Assuming you have this base covered – you’ve got a great workout/recuperation routine – let’s look at a few supplements that MIGHT improve workout performance or improve inter-workout recuperation.

Workout Performance

  • Creatine Monohydrate
  • Beta Alanine

Creatine Monohydrate: Unless you’ve been living under a rock for the past twenty years, you’ve likely at least heard of people using this supplement. Creatine has become the most popular sports performance supplement because users can actually feel its results. Creatine substantially improves muscle workout performance by providing raw material for the body to produce additional ATP. In short, when used properly, creatine allows working muscles to lift more weight for more repetitions than it might without creatine supplementation.

Since I’ve written an entire article on how creatine works, I won’t bog you down with the details in this one.

Beta Alanine: This amino acid is demonstrated in studies to be involved in increased muscle buffering activity. This has been shown to allow higher work volumes with delayed fatigue onset during anaerobic exercise. Furthermore, the same study showed a combination of beta alanine and creatine to be more effective in enhancing anaerobic workout performance than creatine alone.

Muscle Recuperation

  • Branch Chain Amino Acids (2012 study shows they accelerate post-workout recovery)
  • Whey Protein Powder (quality protein with convenience)
  • Multi Vitamin/Mineral Supplement (Can provide what’s missing or deficient in diet)
  • Glycine (shown to improve sleep and reduce cortisol levels)
  • Omega 3 Fish Oil (reduces inflammation and helps strengthen the cardiovascular system)

The short list of supplements that could help accelerate recuperation is by no means proven. Neither is this an exhaustive list of possibilities.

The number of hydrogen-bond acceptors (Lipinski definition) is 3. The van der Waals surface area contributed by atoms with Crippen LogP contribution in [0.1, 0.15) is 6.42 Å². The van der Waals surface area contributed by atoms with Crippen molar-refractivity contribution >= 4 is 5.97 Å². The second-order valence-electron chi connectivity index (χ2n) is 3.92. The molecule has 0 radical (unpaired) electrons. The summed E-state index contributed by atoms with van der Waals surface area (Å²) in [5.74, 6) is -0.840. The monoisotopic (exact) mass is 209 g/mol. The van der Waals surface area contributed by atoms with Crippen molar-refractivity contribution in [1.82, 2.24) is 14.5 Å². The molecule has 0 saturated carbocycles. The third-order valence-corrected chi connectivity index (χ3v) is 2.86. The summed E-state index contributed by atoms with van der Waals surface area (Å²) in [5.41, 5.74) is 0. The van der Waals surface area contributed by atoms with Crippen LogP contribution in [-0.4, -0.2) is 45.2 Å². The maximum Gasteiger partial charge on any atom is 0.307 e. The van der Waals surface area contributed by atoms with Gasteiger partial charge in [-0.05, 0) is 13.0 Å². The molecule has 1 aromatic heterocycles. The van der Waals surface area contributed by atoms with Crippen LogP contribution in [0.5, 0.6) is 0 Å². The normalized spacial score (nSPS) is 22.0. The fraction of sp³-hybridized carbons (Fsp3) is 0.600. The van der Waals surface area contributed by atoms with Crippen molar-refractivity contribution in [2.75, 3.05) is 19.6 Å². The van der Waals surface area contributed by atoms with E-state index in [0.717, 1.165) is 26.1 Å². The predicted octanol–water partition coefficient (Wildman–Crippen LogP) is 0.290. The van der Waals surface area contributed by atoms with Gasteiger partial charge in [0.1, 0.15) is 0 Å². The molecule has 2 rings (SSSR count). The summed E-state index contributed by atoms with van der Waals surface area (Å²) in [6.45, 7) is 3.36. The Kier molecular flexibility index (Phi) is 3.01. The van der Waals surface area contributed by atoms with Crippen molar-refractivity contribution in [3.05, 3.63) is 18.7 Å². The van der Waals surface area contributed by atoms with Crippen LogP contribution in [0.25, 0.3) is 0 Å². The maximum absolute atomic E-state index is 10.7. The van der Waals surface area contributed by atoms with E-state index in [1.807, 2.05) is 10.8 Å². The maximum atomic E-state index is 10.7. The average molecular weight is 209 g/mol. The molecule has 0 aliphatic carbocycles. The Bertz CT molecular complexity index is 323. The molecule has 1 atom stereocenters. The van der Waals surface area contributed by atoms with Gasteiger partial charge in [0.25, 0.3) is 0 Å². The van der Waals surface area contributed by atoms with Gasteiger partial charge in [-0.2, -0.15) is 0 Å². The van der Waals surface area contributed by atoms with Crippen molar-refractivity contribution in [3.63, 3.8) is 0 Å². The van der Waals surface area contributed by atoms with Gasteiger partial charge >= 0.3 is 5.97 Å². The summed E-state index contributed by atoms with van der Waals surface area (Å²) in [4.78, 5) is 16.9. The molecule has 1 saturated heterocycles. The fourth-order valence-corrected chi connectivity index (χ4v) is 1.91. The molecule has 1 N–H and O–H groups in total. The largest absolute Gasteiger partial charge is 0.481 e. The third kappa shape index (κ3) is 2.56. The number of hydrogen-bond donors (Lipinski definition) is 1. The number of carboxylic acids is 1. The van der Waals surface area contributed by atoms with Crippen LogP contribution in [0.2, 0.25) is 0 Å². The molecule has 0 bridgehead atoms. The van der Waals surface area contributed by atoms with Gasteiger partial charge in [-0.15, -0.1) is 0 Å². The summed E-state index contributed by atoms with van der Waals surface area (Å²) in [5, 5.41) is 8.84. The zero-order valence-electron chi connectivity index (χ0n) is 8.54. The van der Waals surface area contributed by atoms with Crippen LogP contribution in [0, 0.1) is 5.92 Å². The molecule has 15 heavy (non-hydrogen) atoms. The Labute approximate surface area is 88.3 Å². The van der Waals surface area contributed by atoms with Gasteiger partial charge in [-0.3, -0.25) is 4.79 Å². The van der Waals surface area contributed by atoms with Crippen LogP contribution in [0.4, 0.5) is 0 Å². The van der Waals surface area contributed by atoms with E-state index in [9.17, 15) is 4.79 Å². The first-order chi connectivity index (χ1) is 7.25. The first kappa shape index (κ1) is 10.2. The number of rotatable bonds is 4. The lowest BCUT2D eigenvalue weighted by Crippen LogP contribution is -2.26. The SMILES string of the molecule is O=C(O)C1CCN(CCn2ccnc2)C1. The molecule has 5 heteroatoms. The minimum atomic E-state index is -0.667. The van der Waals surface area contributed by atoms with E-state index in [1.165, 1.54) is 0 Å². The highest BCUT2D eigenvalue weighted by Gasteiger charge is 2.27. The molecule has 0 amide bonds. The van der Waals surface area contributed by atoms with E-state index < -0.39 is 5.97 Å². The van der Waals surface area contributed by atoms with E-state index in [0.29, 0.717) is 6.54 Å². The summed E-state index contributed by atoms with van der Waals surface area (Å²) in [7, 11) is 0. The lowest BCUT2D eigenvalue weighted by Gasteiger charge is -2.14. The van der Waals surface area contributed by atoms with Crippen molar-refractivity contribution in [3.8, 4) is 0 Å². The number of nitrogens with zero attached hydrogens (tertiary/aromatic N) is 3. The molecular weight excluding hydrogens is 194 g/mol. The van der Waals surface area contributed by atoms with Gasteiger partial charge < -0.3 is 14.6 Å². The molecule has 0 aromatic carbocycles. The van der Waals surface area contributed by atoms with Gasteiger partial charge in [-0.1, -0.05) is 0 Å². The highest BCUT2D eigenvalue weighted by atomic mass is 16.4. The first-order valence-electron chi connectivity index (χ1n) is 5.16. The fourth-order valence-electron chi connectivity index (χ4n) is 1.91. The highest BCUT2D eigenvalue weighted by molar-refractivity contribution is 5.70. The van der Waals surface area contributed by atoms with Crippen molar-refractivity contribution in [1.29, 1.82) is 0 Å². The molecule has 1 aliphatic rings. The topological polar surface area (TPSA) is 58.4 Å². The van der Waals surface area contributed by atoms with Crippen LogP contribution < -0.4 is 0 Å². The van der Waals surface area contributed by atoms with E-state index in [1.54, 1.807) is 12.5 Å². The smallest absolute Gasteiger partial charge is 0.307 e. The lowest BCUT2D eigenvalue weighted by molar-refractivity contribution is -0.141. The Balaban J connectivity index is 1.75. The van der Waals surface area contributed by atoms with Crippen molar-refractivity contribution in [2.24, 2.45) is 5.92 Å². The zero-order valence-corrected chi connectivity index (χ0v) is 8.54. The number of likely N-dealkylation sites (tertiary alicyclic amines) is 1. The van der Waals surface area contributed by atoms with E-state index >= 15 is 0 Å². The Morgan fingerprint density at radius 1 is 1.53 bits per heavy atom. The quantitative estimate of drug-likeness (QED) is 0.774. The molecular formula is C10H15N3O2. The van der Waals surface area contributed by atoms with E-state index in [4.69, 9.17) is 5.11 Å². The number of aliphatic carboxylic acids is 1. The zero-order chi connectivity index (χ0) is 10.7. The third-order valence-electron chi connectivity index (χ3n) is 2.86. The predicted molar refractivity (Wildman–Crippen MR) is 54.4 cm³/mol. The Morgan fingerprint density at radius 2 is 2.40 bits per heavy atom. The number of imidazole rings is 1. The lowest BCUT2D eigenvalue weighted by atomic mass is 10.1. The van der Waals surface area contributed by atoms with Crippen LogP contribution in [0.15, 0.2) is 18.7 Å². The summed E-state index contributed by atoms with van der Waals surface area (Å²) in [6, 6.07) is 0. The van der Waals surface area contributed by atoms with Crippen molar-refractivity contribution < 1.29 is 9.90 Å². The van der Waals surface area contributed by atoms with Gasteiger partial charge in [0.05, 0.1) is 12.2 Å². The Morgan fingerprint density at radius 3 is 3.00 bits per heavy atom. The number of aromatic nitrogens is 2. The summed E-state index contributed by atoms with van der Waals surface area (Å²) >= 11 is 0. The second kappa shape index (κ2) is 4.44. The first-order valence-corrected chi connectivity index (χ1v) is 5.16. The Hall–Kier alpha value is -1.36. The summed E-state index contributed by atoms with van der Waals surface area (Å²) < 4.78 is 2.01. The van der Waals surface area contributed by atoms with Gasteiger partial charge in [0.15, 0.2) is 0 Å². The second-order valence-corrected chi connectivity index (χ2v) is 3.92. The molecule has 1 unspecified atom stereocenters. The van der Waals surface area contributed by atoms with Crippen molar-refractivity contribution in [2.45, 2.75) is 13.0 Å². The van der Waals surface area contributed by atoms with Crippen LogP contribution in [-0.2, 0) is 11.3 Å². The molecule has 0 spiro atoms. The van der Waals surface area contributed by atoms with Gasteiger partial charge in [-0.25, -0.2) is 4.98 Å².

Consider, for example, a commonly listed recuperation supplement like the amino acid Leucine. Do you need a leucine supplement to build muscle? Many supplement marketers will claim you do because it’s such a prevalent amino acid within muscle tissue. But foods like egg whites, fish, and beef are high in leucine. The whey protein listed above is high in leucine. A branch chain amino acids supplement is loaded with leucine as well. Bottom line: if your body already has enough leucine, the addition of it as a stand-alone supplement will likely not accelerate recuperation or muscle gains.

So whether or not you need an individual daily dose of ANY purported recuperation enhancer is what becomes muddled when asking the question “do I need supplements to build muscle?” It depends on how clean your eating habits are. It depends on how many anti-oxidative vitamins you’re getting from your daily diet. It’s dependent on whether the protein you’re eating regularly has a vast array of essential and non-essential amino acids.

‘Do They Really Help?’ The Crux of the Matter

If asking the question “do I need supplements to build muscle”, there’s one take-away you need above all others. It is this:

No muscle building supplement can compensate for a suboptimal workout/recuperation system. If your workout/recuperation ratio is optimized, a well-chosen supplement or two could provide a noticeable boost. If not optimized, even a stack of the most proven supplements could be completely wasted.